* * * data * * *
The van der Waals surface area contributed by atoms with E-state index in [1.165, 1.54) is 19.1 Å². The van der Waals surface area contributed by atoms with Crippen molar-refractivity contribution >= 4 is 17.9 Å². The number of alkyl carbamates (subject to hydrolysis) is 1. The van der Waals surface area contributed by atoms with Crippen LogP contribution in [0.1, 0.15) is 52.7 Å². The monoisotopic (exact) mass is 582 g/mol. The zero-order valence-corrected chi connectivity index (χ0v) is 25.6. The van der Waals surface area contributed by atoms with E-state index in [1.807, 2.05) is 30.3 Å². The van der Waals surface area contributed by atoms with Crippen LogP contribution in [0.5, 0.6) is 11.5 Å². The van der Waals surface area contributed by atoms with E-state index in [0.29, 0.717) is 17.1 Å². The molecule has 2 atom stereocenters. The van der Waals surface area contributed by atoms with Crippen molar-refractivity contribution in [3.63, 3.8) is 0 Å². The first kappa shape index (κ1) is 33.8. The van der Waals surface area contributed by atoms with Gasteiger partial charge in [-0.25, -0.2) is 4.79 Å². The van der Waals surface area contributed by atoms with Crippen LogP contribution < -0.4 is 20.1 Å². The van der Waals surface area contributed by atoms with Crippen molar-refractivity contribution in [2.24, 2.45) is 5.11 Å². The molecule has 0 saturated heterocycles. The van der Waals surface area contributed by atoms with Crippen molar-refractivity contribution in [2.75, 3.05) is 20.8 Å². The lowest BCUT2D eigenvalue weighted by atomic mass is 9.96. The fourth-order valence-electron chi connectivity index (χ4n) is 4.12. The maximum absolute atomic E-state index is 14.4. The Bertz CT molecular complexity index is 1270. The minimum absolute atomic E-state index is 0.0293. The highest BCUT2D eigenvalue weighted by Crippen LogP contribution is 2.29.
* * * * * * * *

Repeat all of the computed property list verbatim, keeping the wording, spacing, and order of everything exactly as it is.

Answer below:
The van der Waals surface area contributed by atoms with E-state index in [1.165, 1.54) is 19.1 Å². The van der Waals surface area contributed by atoms with Crippen molar-refractivity contribution >= 4 is 17.9 Å². The number of alkyl carbamates (subject to hydrolysis) is 1. The van der Waals surface area contributed by atoms with Crippen LogP contribution in [0.1, 0.15) is 52.7 Å². The monoisotopic (exact) mass is 582 g/mol. The zero-order valence-corrected chi connectivity index (χ0v) is 25.6. The van der Waals surface area contributed by atoms with E-state index in [1.807, 2.05) is 30.3 Å². The van der Waals surface area contributed by atoms with Crippen LogP contribution in [0.5, 0.6) is 11.5 Å². The van der Waals surface area contributed by atoms with E-state index in [0.29, 0.717) is 17.1 Å². The molecule has 2 atom stereocenters. The van der Waals surface area contributed by atoms with Crippen molar-refractivity contribution in [3.63, 3.8) is 0 Å². The first kappa shape index (κ1) is 33.8. The van der Waals surface area contributed by atoms with Gasteiger partial charge in [-0.25, -0.2) is 4.79 Å². The van der Waals surface area contributed by atoms with Crippen LogP contribution < -0.4 is 20.1 Å². The van der Waals surface area contributed by atoms with Crippen molar-refractivity contribution in [2.24, 2.45) is 5.11 Å². The molecule has 0 saturated heterocycles. The van der Waals surface area contributed by atoms with Crippen molar-refractivity contribution in [2.75, 3.05) is 20.8 Å². The lowest BCUT2D eigenvalue weighted by atomic mass is 9.96. The fourth-order valence-electron chi connectivity index (χ4n) is 4.12. The maximum absolute atomic E-state index is 14.4. The Bertz CT molecular complexity index is 1270. The minimum absolute atomic E-state index is 0.0293. The highest BCUT2D eigenvalue weighted by Crippen LogP contribution is 2.29.